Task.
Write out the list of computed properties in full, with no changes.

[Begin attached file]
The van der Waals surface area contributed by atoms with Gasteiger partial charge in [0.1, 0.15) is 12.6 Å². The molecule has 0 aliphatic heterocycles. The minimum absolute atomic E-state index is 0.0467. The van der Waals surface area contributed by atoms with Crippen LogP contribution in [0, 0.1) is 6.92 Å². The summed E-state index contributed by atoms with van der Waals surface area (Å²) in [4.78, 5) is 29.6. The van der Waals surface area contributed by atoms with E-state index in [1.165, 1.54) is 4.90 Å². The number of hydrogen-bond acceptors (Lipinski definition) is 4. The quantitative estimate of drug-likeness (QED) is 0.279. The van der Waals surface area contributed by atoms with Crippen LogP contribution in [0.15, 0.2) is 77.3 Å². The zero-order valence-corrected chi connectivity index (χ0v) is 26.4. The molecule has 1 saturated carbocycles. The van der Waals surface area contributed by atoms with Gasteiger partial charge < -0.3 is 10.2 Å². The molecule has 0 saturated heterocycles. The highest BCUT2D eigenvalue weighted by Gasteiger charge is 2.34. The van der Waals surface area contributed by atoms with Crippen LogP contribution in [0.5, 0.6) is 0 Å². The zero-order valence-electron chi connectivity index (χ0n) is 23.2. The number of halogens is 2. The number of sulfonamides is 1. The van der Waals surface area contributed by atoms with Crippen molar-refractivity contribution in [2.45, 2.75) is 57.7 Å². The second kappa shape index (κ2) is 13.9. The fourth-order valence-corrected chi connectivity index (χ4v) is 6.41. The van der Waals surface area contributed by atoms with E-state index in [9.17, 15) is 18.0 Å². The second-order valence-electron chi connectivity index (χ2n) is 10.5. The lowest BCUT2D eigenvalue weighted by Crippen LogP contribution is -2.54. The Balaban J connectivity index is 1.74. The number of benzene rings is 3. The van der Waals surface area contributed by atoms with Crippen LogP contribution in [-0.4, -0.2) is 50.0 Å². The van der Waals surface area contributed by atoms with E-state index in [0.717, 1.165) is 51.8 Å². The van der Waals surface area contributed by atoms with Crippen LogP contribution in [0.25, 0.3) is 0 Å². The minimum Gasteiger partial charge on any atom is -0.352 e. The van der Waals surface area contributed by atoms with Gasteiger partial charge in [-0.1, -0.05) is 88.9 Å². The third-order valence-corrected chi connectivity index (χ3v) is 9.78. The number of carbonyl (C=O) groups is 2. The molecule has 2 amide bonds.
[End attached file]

The van der Waals surface area contributed by atoms with Gasteiger partial charge in [0.1, 0.15) is 12.6 Å². The molecule has 0 aliphatic heterocycles. The minimum absolute atomic E-state index is 0.0467. The van der Waals surface area contributed by atoms with Crippen LogP contribution in [0, 0.1) is 6.92 Å². The summed E-state index contributed by atoms with van der Waals surface area (Å²) in [4.78, 5) is 29.6. The van der Waals surface area contributed by atoms with E-state index in [1.165, 1.54) is 4.90 Å². The number of hydrogen-bond acceptors (Lipinski definition) is 4. The quantitative estimate of drug-likeness (QED) is 0.279. The van der Waals surface area contributed by atoms with Crippen LogP contribution in [0.15, 0.2) is 77.3 Å². The zero-order valence-corrected chi connectivity index (χ0v) is 26.4. The molecule has 1 saturated carbocycles. The van der Waals surface area contributed by atoms with Gasteiger partial charge < -0.3 is 10.2 Å². The molecule has 0 saturated heterocycles. The highest BCUT2D eigenvalue weighted by Gasteiger charge is 2.34. The van der Waals surface area contributed by atoms with Crippen LogP contribution in [0.5, 0.6) is 0 Å². The zero-order valence-electron chi connectivity index (χ0n) is 23.2. The number of halogens is 2. The number of sulfonamides is 1. The van der Waals surface area contributed by atoms with Crippen molar-refractivity contribution in [2.45, 2.75) is 57.7 Å². The second kappa shape index (κ2) is 13.9. The fourth-order valence-corrected chi connectivity index (χ4v) is 6.41. The van der Waals surface area contributed by atoms with E-state index in [9.17, 15) is 18.0 Å². The second-order valence-electron chi connectivity index (χ2n) is 10.5. The lowest BCUT2D eigenvalue weighted by Crippen LogP contribution is -2.54. The Balaban J connectivity index is 1.74. The number of benzene rings is 3. The van der Waals surface area contributed by atoms with Crippen LogP contribution in [-0.4, -0.2) is 50.0 Å². The van der Waals surface area contributed by atoms with E-state index in [0.717, 1.165) is 51.8 Å². The van der Waals surface area contributed by atoms with Crippen LogP contribution in [0.25, 0.3) is 0 Å². The minimum Gasteiger partial charge on any atom is -0.352 e. The van der Waals surface area contributed by atoms with Gasteiger partial charge in [-0.1, -0.05) is 88.9 Å². The third-order valence-corrected chi connectivity index (χ3v) is 9.78. The number of carbonyl (C=O) groups is 2. The molecule has 2 amide bonds.